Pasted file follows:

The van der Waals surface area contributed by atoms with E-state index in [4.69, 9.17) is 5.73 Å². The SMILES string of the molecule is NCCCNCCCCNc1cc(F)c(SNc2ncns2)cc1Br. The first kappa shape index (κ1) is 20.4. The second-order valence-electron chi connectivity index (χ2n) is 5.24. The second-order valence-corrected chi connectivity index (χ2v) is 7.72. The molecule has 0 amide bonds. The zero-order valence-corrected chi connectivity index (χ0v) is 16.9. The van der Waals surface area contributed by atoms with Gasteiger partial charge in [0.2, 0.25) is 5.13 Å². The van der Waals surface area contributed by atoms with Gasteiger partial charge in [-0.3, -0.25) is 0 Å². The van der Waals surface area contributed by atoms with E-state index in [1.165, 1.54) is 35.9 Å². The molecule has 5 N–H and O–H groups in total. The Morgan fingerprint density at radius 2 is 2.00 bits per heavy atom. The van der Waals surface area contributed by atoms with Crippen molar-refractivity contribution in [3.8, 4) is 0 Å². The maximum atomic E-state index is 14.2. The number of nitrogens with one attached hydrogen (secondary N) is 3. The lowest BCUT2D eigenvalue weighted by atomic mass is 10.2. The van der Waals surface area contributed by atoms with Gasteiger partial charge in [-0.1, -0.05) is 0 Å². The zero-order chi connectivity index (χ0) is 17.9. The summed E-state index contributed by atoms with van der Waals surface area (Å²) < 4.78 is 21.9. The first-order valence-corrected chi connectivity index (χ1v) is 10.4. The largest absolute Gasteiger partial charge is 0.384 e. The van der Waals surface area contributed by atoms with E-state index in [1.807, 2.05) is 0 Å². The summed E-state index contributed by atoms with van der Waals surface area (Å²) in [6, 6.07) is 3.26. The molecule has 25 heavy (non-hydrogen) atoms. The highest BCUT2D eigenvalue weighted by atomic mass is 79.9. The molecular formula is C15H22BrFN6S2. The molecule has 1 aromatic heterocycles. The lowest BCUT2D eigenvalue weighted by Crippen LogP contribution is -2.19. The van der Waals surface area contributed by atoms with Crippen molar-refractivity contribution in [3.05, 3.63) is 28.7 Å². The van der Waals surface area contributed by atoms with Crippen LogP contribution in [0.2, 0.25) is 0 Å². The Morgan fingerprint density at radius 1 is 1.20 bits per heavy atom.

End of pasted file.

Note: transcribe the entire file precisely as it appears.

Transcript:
The van der Waals surface area contributed by atoms with E-state index in [4.69, 9.17) is 5.73 Å². The SMILES string of the molecule is NCCCNCCCCNc1cc(F)c(SNc2ncns2)cc1Br. The first kappa shape index (κ1) is 20.4. The second-order valence-electron chi connectivity index (χ2n) is 5.24. The second-order valence-corrected chi connectivity index (χ2v) is 7.72. The molecule has 0 amide bonds. The zero-order valence-corrected chi connectivity index (χ0v) is 16.9. The van der Waals surface area contributed by atoms with Gasteiger partial charge in [0.2, 0.25) is 5.13 Å². The van der Waals surface area contributed by atoms with Gasteiger partial charge in [-0.3, -0.25) is 0 Å². The van der Waals surface area contributed by atoms with E-state index in [1.165, 1.54) is 35.9 Å². The molecule has 5 N–H and O–H groups in total. The Morgan fingerprint density at radius 2 is 2.00 bits per heavy atom. The van der Waals surface area contributed by atoms with Crippen molar-refractivity contribution in [3.8, 4) is 0 Å². The maximum atomic E-state index is 14.2. The number of nitrogens with one attached hydrogen (secondary N) is 3. The lowest BCUT2D eigenvalue weighted by atomic mass is 10.2. The van der Waals surface area contributed by atoms with Gasteiger partial charge in [-0.1, -0.05) is 0 Å². The zero-order chi connectivity index (χ0) is 17.9. The summed E-state index contributed by atoms with van der Waals surface area (Å²) < 4.78 is 21.9. The first-order valence-corrected chi connectivity index (χ1v) is 10.4. The largest absolute Gasteiger partial charge is 0.384 e. The van der Waals surface area contributed by atoms with E-state index in [1.807, 2.05) is 0 Å². The summed E-state index contributed by atoms with van der Waals surface area (Å²) in [6, 6.07) is 3.26. The molecule has 25 heavy (non-hydrogen) atoms. The highest BCUT2D eigenvalue weighted by atomic mass is 79.9. The molecular formula is C15H22BrFN6S2. The molecule has 1 aromatic heterocycles. The lowest BCUT2D eigenvalue weighted by Crippen LogP contribution is -2.19. The van der Waals surface area contributed by atoms with Crippen molar-refractivity contribution in [3.05, 3.63) is 28.7 Å². The van der Waals surface area contributed by atoms with Crippen LogP contribution in [0.2, 0.25) is 0 Å². The Morgan fingerprint density at radius 1 is 1.20 bits per heavy atom.